What’s in a word: evaluation
The MasterMind project aims to learn from large-scale implementation of eMental health in 15 different European regions. Through a sophisticated evaluation study, it attempts to charter the factors that facilitate and hamper further roll-out and upscaling of computerised CBT and videoconferencing technologies for the benefit of European citizens suffering from depressive disorder.
What do we do?
We attempt to evaluate the outcomes of the various implementation studies in MasterMind. We defined implementation outcomes as the effects of deliberate and purposive actions to implement new treatments, practices, and services (Proctor et al. 2011). The primary outcome measure in this study is implementation effectiveness. Implementation success is defined as a function of reach, clinical effectiveness, acceptability and appropriateness, implementation costs, and sustainability (Proctor et al. 2011).
How do we do this?
In the MasterMind study, the MAST framework is used to both guide the implementation projects as well as to structure the evaluation. The MAST framework is founded on a broad view and analysis of the factors and areas to consider and account for when introducing and implementing telemedicine in an existing healthcare setting. The MAST assessment tool is a result from the MethoTelemed Study (Kidholm et al. 2010) and uses the EUnetHTA Core Health Technology Assessment Model (EUnetHTA n.d.) as a starting point.
In MasterMind, the evaluation focusses on seven different multidisciplinary research domains: 1) health problem, 2) patient safety and 3) clinical effect, 4) patient and healthcare professional perspectives, 5) economic aspects, 6) organisational change, and 7) social, legal and ethical issues related to the implementation of eMental health in routine practice.
Three distinct stakeholder groups will be assessed: 1) patients, 2) mental healthcare professionals, and 3) mental healthcare organisations. The primary focal points of interest are reach, clinical effect, acceptability, appropriateness, and sustainability of the interventions in practice. Mixed-methods are used to provide an understanding of what (quantitative) the implementation projects have achieved and their meaning to various stakeholders (qualitative).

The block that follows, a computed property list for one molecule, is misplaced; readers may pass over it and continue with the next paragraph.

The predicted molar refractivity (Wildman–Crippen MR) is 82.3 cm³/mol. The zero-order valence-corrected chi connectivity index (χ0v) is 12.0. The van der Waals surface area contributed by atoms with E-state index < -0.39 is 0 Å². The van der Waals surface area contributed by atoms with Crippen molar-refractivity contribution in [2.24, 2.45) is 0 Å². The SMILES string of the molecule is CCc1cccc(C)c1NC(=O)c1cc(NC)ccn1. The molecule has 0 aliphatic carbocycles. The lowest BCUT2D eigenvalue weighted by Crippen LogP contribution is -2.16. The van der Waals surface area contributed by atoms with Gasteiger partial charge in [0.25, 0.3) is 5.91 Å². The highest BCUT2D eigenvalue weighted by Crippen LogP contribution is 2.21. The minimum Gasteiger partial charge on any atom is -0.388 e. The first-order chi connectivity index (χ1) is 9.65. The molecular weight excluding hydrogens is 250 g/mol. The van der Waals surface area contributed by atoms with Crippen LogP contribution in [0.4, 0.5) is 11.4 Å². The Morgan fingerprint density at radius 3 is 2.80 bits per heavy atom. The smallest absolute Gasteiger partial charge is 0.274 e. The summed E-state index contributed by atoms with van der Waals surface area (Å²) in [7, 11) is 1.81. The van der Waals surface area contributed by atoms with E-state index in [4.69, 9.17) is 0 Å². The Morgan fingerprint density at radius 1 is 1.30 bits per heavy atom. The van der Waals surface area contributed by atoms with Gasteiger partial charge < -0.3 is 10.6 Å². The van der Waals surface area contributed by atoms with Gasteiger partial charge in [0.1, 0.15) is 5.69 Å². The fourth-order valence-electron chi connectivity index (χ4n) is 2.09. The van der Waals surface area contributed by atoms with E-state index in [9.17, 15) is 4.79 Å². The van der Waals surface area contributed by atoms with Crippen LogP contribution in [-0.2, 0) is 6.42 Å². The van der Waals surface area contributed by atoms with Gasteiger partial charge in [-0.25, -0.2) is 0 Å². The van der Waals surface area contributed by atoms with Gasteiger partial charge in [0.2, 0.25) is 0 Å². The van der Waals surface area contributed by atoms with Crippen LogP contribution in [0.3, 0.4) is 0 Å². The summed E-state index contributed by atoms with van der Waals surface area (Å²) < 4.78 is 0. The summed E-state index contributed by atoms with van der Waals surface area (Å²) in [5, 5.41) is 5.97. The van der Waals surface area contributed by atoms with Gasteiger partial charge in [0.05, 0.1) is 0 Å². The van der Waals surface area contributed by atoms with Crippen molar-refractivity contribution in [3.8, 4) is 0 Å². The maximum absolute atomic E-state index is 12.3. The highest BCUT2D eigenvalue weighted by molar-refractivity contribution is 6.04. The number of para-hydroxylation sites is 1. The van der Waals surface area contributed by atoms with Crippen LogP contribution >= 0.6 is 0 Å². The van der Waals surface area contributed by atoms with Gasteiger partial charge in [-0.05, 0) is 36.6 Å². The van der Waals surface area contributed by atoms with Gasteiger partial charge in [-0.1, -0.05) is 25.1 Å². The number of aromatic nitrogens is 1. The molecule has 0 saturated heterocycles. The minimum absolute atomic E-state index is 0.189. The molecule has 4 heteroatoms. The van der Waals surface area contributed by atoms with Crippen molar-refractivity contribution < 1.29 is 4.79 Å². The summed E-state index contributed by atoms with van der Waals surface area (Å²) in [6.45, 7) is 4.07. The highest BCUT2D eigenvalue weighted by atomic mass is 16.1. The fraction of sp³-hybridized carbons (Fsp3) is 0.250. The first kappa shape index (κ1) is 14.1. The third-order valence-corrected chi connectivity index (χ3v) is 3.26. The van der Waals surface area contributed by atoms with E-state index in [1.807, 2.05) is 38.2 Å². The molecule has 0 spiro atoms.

How did we get there?
The development of the study protocol was lead by VU University Amsterdam, the Netherlands, in collaboration with GGZ InGeest, the Netherlands, and Health Information Management S.A., Belgium. All MasterMind partners co-developed, provided their input and critically reviewed the relevance and feasibility of the study objectives, study design, operationalised indicators, measurements and instruments. Data managers and trial site coordinators discussed and acknowledged feasibility in terms of either the availability of data in existing databases, or obtaining and administrating data via questionnaires and interviews.
For the operationalisation, first the project’s mission, objectives and expected results were translated into verifiable study objectives. With the study design in mind, and based on relevant literature, the objectives were operationalised into relevant concepts, dimensions and finally measurable indicators, including their definitions. The operationalisation is informed by relevant evaluation frameworks such as RE-AIM (Glasgow et al., 1999), the Normalisation Process Theory (NPT) (May & Finch, 2009), the Consolidated Framework for Implementation Research (CFIR) (Damschroder, et al. 2009) and the measurement instrument for determinants of innovations (MIDI) (Fleuren, et al., 2014). In addition, an external Scientific Committee was asked to provide focused feedback on the study design and operationalisation. In total 188 indicators are defined and included in various quantitative questionnaires, qualitative focus group discussions with healthcare professionals and semi-structured interviews with healthcare organisations.
Any lessons learned?
Yes we did. A lot. For example: no one size fits all. All implementation sites are different and although all sites implement a similar evidence-based intervention, all interventions are adapted to local needs. Also patient populations differ, the actual service providers are different, reimbursement systems and legal frameworks vary, and not to mention the local data collection infrastructures are different as are the ethical regulations. On top of that, political engagement and priorities vary and are subject to change.
All this heterogeneity amongst the trial sites challenged us to come-up with a study design and analyses plan that is both feasible and provides high quality data. We think we can manage.